Google has finished making its Google Talk instant messaging service fully interoperable with IM networks that support the XMPP protocol, the company announced Tuesday.
When Google launched Google Talk in August of last year, the service was compatible with device applications that support XMPP (Extensible Messaging and Presence Protocol), including Cerulean Studios' Trillian.
At the time, Google also indicated its intention, now fulfilled, to make Google Talk interoperable with XMPP networks at the server-to-server level. It planned to do so in order to help foster what it calls a federation of XMPP networks, including ones from Internet service providers, vendors and private businesses.
Some of the networks that are now fully interoperable with Google Talk include EarthLink's Vling IM and voice service, as well as XMPP-based networks run by corporations, universities and individual users.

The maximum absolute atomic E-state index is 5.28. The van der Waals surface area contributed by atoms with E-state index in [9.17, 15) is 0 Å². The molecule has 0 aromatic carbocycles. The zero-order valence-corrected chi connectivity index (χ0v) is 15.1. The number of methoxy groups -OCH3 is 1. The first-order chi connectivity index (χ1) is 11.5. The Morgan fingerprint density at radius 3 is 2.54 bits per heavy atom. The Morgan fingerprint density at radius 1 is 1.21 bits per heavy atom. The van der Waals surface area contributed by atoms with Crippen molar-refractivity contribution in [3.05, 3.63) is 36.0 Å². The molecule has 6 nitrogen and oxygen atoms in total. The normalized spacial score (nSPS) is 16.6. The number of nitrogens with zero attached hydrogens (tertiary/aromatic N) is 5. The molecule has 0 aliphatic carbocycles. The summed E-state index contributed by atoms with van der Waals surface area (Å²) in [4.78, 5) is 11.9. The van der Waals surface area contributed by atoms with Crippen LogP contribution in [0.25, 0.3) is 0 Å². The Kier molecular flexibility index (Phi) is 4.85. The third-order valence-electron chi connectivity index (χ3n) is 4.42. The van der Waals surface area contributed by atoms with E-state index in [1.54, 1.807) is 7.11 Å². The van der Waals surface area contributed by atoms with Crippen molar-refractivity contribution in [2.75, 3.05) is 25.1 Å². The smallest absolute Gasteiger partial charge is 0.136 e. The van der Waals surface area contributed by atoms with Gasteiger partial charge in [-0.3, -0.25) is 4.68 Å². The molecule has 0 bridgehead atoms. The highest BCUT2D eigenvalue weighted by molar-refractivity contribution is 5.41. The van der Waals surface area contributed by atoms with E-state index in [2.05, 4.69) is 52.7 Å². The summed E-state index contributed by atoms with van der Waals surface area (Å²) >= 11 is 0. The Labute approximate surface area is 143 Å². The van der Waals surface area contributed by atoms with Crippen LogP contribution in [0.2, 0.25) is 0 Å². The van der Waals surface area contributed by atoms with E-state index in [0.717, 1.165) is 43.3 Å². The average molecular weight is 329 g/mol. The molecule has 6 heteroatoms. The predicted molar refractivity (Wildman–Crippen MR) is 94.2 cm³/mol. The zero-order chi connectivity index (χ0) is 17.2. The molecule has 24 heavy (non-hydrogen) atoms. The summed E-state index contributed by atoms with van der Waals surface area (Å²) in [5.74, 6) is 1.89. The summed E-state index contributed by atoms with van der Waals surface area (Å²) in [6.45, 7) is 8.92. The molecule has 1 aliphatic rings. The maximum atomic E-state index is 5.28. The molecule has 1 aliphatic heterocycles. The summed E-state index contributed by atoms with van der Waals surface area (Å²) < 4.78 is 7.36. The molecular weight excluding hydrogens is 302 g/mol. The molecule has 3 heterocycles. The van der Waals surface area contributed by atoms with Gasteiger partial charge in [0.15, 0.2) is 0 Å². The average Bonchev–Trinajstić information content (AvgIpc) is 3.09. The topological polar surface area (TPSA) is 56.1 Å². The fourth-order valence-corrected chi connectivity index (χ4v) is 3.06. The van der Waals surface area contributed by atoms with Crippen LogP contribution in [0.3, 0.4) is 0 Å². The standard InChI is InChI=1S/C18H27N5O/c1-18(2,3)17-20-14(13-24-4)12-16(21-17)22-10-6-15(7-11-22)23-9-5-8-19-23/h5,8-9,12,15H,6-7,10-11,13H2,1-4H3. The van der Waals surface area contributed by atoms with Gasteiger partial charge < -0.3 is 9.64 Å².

Google hopes its efforts will help "build a lot of momentum so the remaining major service providers of IM will follow as well," said Mike Jazayeri, Google Talk product manager, in an interview.
A major problem for users of IM services has been the lack of interoperability among the major providers: America Online, Yahoo and Microsoft. Those networks are based on proprietary protocols and users can't communicate across networks.
Last year, Yahoo and Microsoft announced plans to build links between Yahoo Messenger and MSN Messenger. Later, Google and AOL announced the intention to enable their respective IM networks to interoperate.
However, today's announcement isn't part of Google's collaboration with AOL, Jazayeri said.
"We believe this is an important first step toward a broader industry effort aimed at open communications among instant-message and voice providers," said Tom Hsieh, EarthLink's director of voice products and engineering, in a prepared statement.